A thought crossed my mind (quite a novel experience for me) Three kinds of Creative Financing Investors - Posted by Bill Gatten

Posted by Bill Gatten on April 14, 2000 at 15:38:29:

Ed,

This is great stuff! I truly hope you incorporate it into your seminars if you haven’t already done so. ?Thoughtful and right on target.

On the subject of my one-track mind (my words), you are right, but perhaps not in the way you would suppose. You see, when I seem to preaching and/or ending everything with–or somehow alluding to-- 3rd party trustee co-beneficiary land trusts, it’s not only because that’s all I live for, eat, drink, dream about and so on…its because (what folks don’t realize) that particular system of documentation truly DOES answer virtually every problem that comes up in real estate (creative financing or not). The process actually softens and liquefies the subject of the transfer so that it can become anything one wants it to be. It can be a means to sell tax write-off. It is a way to manage income property. It?s a way to get more (a lot more) money out of a rental. It?s a way to ?bridge finance? a loan (without qualifying). It?s a way to buy a home (for a lot less). It?s a way to sell a home (for a lot more). It?s a way to lease with tax write-off. It?s a way to sell one?s tax write-off. It?s a way to take over an otherwise non-assumable loan without risking lender involvement (re. DOS issues). It?s a way to hold; a way to flip; a way to assign…and on and on and on…

My love of this business (ours?the CREI bus), as I have stated it?s “the game,” not selling a product. I I learned a long time ago (when Old Blue was a pup) that if you truly love what you do, and do it really, really hard (until it squeaks)…the money follows as a secondary benefit. And I love showing people how a simple manipulation of some very common documentation can work wonders for them when all else seem hopeless or difficult.

Thanks Ed, for a very thoughtful response to my post.

Hope to see you at a workshop soon.

Bill Gatten

A thought crossed my mind (quite a novel experience for me) Three kinds of Creative Financing Investors - Posted by Bill Gatten

Posted by Bill Gatten on April 13, 2000 at 22:18:54:

During the year or two that I’ve been posting on CRE and some of the other discussion groups for Creative Real Estate Financiers, I’ve frequently encountered a strange and unexplained opposition from a few of the real pros that I couldn?t explain. When discussing various truly novel ways of “acquiring” real estate with no money out of pocket, no credit, etc., I couldn?t figure out why EVERYBODY wasn?t as astounded as I. But the reason for the enigma (OK, ?conundrum?) suddenly presented itself to me today.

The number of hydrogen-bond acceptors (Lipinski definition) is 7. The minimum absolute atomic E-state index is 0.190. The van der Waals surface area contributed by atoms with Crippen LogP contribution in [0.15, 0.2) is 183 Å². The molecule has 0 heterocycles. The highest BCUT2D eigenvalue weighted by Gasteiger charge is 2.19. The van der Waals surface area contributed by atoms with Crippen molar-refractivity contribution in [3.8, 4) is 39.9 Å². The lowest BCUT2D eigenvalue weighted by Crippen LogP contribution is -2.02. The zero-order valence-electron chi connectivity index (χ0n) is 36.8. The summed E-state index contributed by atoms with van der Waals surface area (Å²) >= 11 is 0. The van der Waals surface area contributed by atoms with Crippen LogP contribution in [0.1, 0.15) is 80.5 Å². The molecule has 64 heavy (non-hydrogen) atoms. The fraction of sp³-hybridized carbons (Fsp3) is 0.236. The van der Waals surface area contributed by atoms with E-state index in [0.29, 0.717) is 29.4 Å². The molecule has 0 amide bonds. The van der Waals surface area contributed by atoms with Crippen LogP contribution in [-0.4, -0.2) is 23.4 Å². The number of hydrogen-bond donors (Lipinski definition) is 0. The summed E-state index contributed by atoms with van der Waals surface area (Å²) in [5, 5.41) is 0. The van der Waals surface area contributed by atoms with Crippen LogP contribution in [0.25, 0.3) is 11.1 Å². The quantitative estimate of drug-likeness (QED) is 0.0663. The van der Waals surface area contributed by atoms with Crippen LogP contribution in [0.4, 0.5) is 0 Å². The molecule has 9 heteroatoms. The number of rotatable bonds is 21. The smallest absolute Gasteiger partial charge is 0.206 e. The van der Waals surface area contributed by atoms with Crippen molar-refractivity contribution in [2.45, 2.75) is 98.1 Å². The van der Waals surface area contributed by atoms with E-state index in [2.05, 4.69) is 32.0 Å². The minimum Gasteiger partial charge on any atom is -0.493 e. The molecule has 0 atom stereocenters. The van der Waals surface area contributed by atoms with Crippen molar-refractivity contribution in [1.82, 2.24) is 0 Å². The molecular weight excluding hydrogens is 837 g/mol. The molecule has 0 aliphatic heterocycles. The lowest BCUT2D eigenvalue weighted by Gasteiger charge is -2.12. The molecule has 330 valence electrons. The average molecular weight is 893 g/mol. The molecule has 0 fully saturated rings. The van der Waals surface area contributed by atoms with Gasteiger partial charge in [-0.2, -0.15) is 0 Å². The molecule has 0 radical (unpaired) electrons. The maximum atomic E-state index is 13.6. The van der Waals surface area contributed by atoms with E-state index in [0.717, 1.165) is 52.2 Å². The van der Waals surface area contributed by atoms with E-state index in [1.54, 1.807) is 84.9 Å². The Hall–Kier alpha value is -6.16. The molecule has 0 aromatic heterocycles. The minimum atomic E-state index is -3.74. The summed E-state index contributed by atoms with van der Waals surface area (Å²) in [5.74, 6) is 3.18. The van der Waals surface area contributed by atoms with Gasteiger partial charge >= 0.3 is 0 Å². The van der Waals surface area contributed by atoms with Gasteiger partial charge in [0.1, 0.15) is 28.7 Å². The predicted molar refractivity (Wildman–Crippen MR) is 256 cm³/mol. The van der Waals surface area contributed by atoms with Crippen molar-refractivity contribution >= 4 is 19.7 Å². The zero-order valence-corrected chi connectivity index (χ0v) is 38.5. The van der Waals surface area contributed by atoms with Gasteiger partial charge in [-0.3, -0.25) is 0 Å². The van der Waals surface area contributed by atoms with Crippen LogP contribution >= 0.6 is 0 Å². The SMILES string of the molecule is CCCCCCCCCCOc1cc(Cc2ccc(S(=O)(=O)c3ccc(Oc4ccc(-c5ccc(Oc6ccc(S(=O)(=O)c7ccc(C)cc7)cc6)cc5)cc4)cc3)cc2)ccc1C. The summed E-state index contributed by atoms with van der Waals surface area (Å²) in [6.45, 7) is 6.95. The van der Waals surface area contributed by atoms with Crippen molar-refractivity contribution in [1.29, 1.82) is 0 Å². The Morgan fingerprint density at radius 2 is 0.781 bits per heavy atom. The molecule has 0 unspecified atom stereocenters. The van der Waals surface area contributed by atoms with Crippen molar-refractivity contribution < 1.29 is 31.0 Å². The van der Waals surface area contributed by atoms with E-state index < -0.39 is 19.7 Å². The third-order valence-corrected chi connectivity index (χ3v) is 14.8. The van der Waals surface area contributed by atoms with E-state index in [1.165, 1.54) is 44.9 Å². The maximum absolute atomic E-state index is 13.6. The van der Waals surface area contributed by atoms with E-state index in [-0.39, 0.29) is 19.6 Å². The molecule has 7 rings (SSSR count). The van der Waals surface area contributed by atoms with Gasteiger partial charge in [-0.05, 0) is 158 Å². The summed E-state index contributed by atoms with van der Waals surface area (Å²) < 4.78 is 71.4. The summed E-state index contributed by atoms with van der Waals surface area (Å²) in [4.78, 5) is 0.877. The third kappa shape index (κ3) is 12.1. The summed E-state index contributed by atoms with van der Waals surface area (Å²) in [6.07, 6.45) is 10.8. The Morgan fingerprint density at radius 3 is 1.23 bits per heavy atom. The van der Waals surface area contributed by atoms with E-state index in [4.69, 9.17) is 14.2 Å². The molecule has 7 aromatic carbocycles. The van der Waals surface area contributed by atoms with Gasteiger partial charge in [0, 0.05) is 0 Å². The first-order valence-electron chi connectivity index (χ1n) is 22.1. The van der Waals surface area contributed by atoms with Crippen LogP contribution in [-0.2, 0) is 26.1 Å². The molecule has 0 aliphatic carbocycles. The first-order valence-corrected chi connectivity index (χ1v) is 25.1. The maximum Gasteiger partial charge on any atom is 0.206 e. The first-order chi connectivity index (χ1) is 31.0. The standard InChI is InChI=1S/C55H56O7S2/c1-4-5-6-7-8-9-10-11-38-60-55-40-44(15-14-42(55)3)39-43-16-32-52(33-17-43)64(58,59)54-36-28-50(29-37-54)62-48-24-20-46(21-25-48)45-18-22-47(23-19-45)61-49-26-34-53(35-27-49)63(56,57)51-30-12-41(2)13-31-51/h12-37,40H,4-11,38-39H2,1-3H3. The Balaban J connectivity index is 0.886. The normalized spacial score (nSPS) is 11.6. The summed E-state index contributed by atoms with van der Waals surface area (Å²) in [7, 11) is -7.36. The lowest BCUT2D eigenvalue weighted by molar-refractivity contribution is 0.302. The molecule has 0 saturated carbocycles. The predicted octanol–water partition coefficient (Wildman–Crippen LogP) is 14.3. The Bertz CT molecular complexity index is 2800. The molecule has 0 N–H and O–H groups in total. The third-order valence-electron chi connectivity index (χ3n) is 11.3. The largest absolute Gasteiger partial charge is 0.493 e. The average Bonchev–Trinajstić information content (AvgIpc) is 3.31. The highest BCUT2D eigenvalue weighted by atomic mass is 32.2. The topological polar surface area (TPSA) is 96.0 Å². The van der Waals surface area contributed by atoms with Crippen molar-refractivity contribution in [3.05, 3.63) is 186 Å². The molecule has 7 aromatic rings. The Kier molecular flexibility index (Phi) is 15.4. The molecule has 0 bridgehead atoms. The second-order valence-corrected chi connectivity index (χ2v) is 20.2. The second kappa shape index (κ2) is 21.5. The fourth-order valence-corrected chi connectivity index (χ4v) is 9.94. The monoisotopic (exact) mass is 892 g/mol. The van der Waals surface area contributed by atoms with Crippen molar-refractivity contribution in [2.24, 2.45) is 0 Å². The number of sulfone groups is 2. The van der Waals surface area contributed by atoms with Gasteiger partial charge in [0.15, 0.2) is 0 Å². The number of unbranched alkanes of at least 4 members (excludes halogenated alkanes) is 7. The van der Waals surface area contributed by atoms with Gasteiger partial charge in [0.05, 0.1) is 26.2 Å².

The reason (I believe) is this:

There are two groups of creative real estate investors who follow this board, and who attend Creative Real Estate Financing seminars, buy the books and tapes, post here etc. Essentially they are – 1) the true Creative Real Estate Investor, and 2) the Creative Real Estate “Acquirer.” Both entrepreneurs to be sure, but one puts his/her money where his or her mouth normally is; and the other has to (or chooses to) boot-up from scratch without much (any) money, credit or experience.

Me? I’m an acquirer for sure. For me I dislike real estate ?investing,? the purpose and true enjoyment in all of it for me is the “game”…I want to see how much I can get, and just how far I can go without cash, credit, loans or monthly payments?or direct risk. That’s the really enjoyable part of it all part (the ?fun part?) for me.

I?m no Leg Grand, or Kaiser or Bronchik, but at the moment I own several properties (a reasons number) that are doing OK equity wise: albeit not spectacularly well, but I have good cash flows from them (well…reasonable cash flows). Then I have a few where there is NO positive cash flow, but excellent potential for appreciation over time and no negatives, expenses or obligations. And, too, from these I got a few thousand up front when I put the deals together (and will do OK when the trust terminate). Then, I have a couple that larger ones which are very heavy in equity and which constitute a considerable part of my retirement income (when I’m forced into that part of life).

Now…my suggestion is this: Know which one of these types you are: you have only three choices: you are either a Creative Real Estate Investor; you are a Creative Real Estate Acquirer; OR you are a ?Composite.?

This concept may seem a bit academic to some at first, but if you think about it…you begin to understand a lot of the differences of opinion tht fly back and forth here on CRE, and a lot of the disparate motivates that foks with such seeming like-minds appear to have.